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Cervical Facet Block

Medically reviewed by Last updated on Dec 2, 2022.


A cervical facet block is a procedure to inject medicine at the facet joints in your cervical (neck) spine. Facet joints are found at the back of each vertebrae.

Vertebral Column


The week before your procedure:

  • Arrange to have someone drive you home after your procedure.
  • Tell your healthcare provider about all the medicines you currently take. He or she will tell you if you need to stop any medicine before the procedure, and when to stop. He or she will tell you which medicines to take or not take on the day of the procedure.
  • Tell your provider about all your allergies. Tell him or her if you had an allergic reaction to anesthesia, antibiotics, or contrast liquid.
  • You may need to have blood and urine tests. Tests such as x-rays, a CT scan, or an MRI may also be done.

The night before your procedure:

You may be told not to eat or drink anything after midnight.

The day of your procedure:

  • Take only the medicines your healthcare provider told you to take.
  • You or a close family member will be asked to sign a legal document called a consent form. It gives healthcare providers permission to do the procedure or surgery. It also explains the problems that may happen, and your choices. Make sure all your questions are answered before you sign this form.
  • Healthcare providers may insert an intravenous tube (IV) into your vein. A vein in the arm is usually chosen. You may be given liquids or medicine through the IV.
  • An anesthesiologist will talk to you before your surgery. You may need medicine to keep you asleep or numb an area of your body during surgery. Tell healthcare providers if you or anyone in your family has had a problem with anesthesia in the past.


What will happen:

  • You will lie on your stomach, with your head and body slightly turned to the side. Your healthcare provider will insert a thin needle near your cervical spine and into the facet joint. He or she will use an x-ray with contrast liquid or a CT scan to help guide the needle.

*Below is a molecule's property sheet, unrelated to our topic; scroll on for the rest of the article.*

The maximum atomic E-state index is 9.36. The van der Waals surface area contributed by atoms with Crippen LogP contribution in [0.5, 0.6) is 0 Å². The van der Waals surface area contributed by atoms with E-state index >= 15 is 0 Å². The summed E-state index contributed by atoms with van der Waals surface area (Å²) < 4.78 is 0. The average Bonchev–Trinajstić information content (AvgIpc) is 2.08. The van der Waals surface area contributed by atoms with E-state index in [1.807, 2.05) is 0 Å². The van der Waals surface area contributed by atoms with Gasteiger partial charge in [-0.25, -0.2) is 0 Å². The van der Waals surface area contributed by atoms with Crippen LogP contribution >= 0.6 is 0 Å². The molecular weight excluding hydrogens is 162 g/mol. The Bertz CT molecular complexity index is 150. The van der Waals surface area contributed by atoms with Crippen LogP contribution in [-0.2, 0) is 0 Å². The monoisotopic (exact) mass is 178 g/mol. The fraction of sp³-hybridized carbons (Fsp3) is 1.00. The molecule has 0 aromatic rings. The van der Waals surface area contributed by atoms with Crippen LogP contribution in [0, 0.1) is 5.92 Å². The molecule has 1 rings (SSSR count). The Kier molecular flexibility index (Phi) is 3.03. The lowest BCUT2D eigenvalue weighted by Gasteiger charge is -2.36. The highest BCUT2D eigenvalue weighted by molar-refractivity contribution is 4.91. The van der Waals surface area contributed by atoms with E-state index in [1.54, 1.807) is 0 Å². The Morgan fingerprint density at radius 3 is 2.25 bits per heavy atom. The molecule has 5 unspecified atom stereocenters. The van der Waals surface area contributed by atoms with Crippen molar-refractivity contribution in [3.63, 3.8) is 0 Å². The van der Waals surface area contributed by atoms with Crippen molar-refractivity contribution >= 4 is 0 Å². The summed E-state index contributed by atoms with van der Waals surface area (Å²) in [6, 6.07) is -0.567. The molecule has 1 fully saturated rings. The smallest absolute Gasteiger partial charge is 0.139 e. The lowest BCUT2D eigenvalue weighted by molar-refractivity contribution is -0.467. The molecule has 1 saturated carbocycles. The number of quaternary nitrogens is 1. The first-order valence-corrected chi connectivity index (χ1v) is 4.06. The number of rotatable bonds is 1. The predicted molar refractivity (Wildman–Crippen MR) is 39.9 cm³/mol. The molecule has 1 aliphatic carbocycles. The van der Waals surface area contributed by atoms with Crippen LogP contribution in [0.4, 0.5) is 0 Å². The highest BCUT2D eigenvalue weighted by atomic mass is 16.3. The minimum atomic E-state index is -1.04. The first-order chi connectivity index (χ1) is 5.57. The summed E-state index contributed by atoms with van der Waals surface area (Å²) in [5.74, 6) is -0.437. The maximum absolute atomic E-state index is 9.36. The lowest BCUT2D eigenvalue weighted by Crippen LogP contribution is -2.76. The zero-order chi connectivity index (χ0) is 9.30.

• Your provider will place the needle tip inside or just outside the facet joint and inject the medicine. The medicine may include steroids and anesthesia. Your healthcare provider may inject medicine into more than one area.
  • Bandages will be placed over the areas where the needles were inserted.

After your procedure:

You will be taken to a recovery room to rest. Healthcare providers will watch you closely for any problems. Do not get out of bed until your healthcare provider says it is okay. When healthcare providers see that you are okay, you may be able to go home.

  • Bandages will cover the procedure area. The bandages keep the area clean and dry to prevent infection. A healthcare provider may remove the bandages soon after your procedure to check the injection sites.
  • Medicines may be given to treat pain, swelling, or fever, or to prevent an infection.


  • You have a fever.
  • You have a skin infection or an infected wound on or near the back of your neck.
  • You have questions or concerns about your procedure.


You may have bleeding at the injection site. Nerves, blood vessels, ligaments, muscles, and bones near your spine may be damaged. The medicine may spread past the facet joint and cause numbness in other areas. You may have trouble breathing. Even after you have this procedure, you may still have shoulder or back pain. You may also develop a headache from the procedure.

Care Agreement

You have the right to help plan your care. Learn about your health condition and how it may be treated. Discuss treatment options with your healthcare providers to decide what care you want to receive. You always have the right to refuse treatment.

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The above information is an educational aid only. It is not intended as medical advice for individual conditions or treatments. Talk to your doctor, nurse or pharmacist before following any medical regimen to see if it is safe and effective for you.

Further information

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